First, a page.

- By Liza Torborg
Mayo Clinic Q and A: Understanding and managing familial hypercholesterolemia
DEAR MAYO CLINIC: What is familial hypercholesterolemia? Is that just another way of talking about high cholesterol? How is it diagnosed?
ANSWER: Familial hypercholesterolemia is not the same as a typical case of high cholesterol. Familial hypercholesterolemia is an inherited condition that affects the way the body processes cholesterol. It results in high cholesterol in the blood and significantly raises the risk of a heart attack or stroke. Familial hypercholesterolemia can be detected with a genetic test. Once it’s identified, it often can be effectively treated.
Cholesterol is a waxy substance that’s found in the fats in blood. While the body needs some cholesterol to build healthy cells, having too much cholesterol can cause health problems. In people who have familial hypercholesterolemia, a defective gene prevents the body from removing from the blood low-density lipoprotein cholesterol — known as LDL (sometimes referred to as the “bad” cholesterol). Because of the extra cholesterol, plaque builds up in the arteries, causing them to narrow and increasing the likelihood of a heart attack or a stroke.
The gene mutation that causes familial hypercholesterolemia is passed from parent to child. Children with familial hypercholesterolemia inherit a defective copy of the gene from one parent. In most cases, they have one affected gene and one normal gene. In rare cases, a person inherits an affected copy of the gene from both parents. That leads to a much more severe form of the disease.
Familial hypercholesterolemia is a relatively common genetic condition. About 5 percent of the general population has high cholesterol as defined by LDL cholesterol greater than 190 milligrams per deciliter of blood. Of that group, about 5 to 7 percent have familial hypercholesterolemia.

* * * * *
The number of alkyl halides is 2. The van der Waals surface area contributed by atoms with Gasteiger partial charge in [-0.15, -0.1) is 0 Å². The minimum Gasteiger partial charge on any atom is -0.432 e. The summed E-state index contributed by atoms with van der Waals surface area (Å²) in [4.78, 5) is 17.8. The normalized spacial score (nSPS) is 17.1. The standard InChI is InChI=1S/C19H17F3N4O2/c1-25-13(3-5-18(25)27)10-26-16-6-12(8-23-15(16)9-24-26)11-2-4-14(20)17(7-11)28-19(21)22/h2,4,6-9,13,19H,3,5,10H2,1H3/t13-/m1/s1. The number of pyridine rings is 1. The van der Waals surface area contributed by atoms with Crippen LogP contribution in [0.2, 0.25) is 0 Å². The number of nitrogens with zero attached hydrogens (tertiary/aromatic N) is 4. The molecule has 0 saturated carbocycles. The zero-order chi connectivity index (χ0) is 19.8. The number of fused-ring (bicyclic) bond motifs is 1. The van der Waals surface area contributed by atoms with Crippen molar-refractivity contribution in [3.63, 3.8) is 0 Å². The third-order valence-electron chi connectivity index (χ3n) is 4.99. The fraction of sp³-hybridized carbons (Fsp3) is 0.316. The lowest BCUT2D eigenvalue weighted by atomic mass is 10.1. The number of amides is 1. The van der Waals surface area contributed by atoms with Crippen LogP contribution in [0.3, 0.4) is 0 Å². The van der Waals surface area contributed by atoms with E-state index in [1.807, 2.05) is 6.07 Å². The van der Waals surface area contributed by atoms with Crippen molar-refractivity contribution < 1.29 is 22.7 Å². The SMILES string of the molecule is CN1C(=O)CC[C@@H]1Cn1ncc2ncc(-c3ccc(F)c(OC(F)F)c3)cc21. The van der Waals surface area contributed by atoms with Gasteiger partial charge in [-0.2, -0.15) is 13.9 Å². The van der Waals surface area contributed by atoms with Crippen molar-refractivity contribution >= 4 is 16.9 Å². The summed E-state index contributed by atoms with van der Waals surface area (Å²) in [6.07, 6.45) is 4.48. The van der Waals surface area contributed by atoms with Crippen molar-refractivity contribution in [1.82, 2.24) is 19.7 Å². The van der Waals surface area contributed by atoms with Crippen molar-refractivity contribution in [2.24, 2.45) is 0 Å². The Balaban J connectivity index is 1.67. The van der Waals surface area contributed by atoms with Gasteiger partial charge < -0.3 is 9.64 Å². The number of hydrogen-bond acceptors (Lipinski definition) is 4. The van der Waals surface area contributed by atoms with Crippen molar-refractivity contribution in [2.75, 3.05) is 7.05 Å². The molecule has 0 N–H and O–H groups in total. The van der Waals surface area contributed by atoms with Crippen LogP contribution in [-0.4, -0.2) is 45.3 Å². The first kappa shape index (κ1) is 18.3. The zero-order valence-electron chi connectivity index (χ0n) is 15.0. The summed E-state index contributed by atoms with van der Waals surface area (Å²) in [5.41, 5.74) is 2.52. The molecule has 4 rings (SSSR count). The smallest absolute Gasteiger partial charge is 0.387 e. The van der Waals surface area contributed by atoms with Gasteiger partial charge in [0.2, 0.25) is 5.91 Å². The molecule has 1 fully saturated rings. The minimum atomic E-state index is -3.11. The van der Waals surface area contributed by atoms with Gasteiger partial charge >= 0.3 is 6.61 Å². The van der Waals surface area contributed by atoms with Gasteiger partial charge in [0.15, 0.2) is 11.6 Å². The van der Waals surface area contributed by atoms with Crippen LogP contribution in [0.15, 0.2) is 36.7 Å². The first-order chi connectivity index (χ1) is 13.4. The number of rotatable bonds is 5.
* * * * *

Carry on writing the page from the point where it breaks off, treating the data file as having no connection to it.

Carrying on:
Familial hypercholesterolemia can be serious and life-threatening. It typically does not cause any symptoms. If left untreated, it can lead to sudden cardiac death due to a heart attack, often before the age of 50. Because of the potentially devastating nature of this disease, it’s crucial that it is identified and treated early. Unfortunately, many people with familial hypercholesterolemia don’t know they have it. Current estimates are that only about 10 percent of those affected by the disease have been diagnosed.
Identifying who should be tested for familial hypercholesterolemia can be difficult, and there is some disagreement among researchers and physicians regarding screening guidelines. What everyone agrees on, though, is that when a person is diagnosed with familial hypercholesterolemia, all of the members of that individual’s family should be tested for the familial hypercholesterolemia gene mutation, too, particularly first-degree relatives — children, parents and siblings.
Diagnosing familial hypercholesterolemia involves a cholesterol check, called a lipid panel or a lipid profile, as well as a genetic test. As is common at most health care facilities, Mayo Clinic strongly recommends that patients meet with a genetic counselor before undergoing any genetic testing. The counselor can explain what the test involves and what it means, as well as the possible implications of the test results.
Once familial hypercholesterolemia has been diagnosed, treatment typically includes taking medication to lower LDL cholesterol. Adopting positive lifestyle choices, such as eating a low-fat diet, exercising and maintaining a healthy body weight, is always a good way to help ensure heart health and is recommended for people who have familial hypercholesterolemia. In most cases, though, lifestyle changes alone aren’t enough to lower LDL cholesterol to healthy levels in people who have familial hypercholesterolemia.
If you are concerned about the possibility of familial hypercholesterolemia in your family, especially if you have a family member who experienced a heart attack or stroke before age 50, talk to your health care provider about your risk factors for the condition and whether you should be tested for it. — Dr. Iftikhar Kullo, Cardiovascular Diseases, Mayo Clinic, Rochester, Minnesota